By now it is clear to most Americans that many of Barack Obama’s campaign promises were nothing more than hollow rhetoric. Obama’s failure to deliver is a relief to most conservatives who weren’t excited about the prospects of net neutrality, higher taxes, and cap & trade legislation while Obama’s base is also livid with him because he didn’t fight hard enough for single payer health care or ending tax cuts for the wealthy, and he also failed to reform our immigration policy. While shocking to virtually nobody, progressives expected more of Obama. After all, he had also promised an unprecedented level of transparency.
Obama appears to be particularly hypocritical in his administration’s prosecutions of medical marijuana. Obama made very specific promises regarding federal prosecution of medical marijuana facilities in states with medical marijuana laws in place.
The White House, in 2009 offered the following statement:
“The President believes that federal resources should not be used to
circumvent state laws, and as he continues to appoint senior
leadership to fill out the ranks of the federal government, he expects
them to review their policies with that in mind.”
Despite numerous vows to the contrary, only days after his inauguration, Obama allowed the DEA to raid multiple medical grow facilities in California and other medical marijuana states. Since Obama took office, his administration has engaged in over 100 aggressive medical cannabis raids– in comparison to the Bush administration’s total of just over 200 raids…. in EIGHT entire years. When not engaging in raids, the Obama administration terrorizes medical marijuana patients and businesses via the IRS. Americans for Safe Access, a medical cannabis advocacy organization, has given Obama a failing grade for his medical cannabis policies.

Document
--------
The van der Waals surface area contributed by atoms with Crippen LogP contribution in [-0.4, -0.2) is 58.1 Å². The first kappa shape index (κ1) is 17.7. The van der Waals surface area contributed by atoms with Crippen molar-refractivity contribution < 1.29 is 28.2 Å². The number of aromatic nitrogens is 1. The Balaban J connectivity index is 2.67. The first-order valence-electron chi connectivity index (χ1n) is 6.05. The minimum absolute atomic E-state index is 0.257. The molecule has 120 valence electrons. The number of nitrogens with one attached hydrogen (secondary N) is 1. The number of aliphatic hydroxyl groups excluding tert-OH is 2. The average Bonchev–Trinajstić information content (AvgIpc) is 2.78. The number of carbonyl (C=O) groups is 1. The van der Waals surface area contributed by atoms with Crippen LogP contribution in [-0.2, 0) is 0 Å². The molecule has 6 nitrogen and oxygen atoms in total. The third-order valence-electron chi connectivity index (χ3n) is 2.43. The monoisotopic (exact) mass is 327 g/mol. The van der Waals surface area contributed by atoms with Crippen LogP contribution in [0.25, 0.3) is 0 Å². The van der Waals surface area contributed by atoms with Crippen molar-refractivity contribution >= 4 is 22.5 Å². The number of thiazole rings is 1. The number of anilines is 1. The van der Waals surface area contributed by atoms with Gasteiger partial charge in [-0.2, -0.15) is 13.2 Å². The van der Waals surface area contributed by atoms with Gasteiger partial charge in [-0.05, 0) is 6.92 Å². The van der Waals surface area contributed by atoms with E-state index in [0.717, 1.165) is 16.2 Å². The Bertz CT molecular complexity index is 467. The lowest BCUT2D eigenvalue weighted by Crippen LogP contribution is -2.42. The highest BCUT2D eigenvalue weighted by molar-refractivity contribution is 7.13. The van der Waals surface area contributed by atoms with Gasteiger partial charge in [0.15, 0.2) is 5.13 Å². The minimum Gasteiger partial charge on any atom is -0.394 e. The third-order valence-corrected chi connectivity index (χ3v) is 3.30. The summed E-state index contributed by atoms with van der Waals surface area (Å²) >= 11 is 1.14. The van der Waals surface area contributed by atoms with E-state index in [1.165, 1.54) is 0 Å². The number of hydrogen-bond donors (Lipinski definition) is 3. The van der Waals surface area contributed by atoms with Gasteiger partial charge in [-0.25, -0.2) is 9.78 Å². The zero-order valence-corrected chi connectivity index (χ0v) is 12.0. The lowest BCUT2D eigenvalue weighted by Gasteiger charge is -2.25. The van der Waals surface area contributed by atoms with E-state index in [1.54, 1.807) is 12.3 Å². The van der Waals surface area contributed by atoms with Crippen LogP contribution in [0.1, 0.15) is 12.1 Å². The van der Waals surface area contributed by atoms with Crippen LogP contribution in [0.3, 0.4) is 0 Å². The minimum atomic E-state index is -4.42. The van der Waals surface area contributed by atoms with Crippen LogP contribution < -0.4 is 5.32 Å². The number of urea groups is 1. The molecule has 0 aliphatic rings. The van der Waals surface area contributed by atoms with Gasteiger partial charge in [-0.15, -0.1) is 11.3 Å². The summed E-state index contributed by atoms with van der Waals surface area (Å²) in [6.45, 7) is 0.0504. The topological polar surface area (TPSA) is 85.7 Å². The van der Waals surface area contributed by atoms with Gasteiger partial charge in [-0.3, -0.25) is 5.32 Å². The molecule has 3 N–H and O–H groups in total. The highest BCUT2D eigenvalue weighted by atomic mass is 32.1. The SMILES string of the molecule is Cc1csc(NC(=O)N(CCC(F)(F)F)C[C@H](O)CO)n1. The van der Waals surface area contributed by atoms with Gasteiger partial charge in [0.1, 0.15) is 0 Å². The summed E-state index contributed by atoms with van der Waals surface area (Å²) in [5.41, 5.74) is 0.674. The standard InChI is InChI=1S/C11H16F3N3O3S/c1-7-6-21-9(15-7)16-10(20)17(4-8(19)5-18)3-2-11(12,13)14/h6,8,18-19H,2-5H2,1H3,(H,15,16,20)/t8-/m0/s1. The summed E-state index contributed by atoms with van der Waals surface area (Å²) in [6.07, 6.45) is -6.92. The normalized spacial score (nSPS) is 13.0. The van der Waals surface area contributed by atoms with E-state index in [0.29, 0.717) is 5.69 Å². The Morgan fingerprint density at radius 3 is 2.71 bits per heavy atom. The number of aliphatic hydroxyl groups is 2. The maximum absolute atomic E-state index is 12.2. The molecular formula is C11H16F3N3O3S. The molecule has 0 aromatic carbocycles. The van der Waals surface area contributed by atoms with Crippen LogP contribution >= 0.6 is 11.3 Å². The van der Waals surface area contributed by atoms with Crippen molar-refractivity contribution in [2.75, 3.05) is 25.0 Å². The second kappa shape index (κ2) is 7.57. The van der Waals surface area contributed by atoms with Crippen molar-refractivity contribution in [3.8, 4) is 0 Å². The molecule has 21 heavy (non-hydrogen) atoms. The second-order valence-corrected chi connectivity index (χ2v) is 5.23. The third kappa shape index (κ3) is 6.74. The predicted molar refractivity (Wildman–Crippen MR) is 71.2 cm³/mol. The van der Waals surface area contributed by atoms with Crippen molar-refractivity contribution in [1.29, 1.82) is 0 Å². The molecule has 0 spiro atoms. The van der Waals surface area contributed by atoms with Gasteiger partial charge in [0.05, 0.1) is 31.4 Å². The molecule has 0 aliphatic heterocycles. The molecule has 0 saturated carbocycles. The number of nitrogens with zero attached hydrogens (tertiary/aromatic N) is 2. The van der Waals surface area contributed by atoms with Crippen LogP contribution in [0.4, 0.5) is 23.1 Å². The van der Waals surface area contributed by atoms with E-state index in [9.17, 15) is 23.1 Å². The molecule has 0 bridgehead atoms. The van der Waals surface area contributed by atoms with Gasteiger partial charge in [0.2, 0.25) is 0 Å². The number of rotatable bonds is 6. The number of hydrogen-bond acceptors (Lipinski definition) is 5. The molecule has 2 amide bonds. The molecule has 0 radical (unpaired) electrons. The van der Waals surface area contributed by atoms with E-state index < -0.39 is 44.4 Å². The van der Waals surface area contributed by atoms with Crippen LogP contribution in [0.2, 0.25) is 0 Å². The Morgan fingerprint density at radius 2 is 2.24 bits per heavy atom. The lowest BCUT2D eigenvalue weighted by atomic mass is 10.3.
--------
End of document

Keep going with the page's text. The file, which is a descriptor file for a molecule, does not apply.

It appears that Obama considers the cannabis-friendly crowd to be a politically disposable bloc of voters, and maybe he is correct. I suspect, however; that if Montanans come out of their cannabis closet- even if only to vote- that our state legislature will look VERY different in the 2013 legislative session. The question is how to effectively mobilize them- doing so has traditionally been a challenge.
Smaller government is a core belief of the Republican party- one would expect that allowing citizens, with their physicians, to choose the health therapy they prefer would fit into the smaller government component, but that isn’t always the case. While the Republican-led Montana legislature should certainly be blamed for the fate of medical cannabis in the state (a repeal bill masquerading as a reform bill- Senator Jeff Essmann’s SB 423- is likely on Governor Brian Schweitzer’s desk today), not all conservatives support a nanny-state government. Milton Friedman’s criticism of the failed war on drugs was based on his devotion to the principles of limited government. William Buckley, founder of the conservative National Review, supported legalization and mocked silly fear-based rhetoric utilized by prohibitionists. Glenn Beck, Pat Buchanan, and 2012 GOP Presidential hopefuls Ron Paul, and Gary Johnson also support legalization.
While Democrats have traditionally been credited with advocating cannabis reform, Obama has shown us via actions and policy that the Democrat Party does not necessarily support cannabis reform endeavors either. We all need to ask our politicians- regardless of party affiliation and prior to primary elections- specifically how they feel about issues important to us all.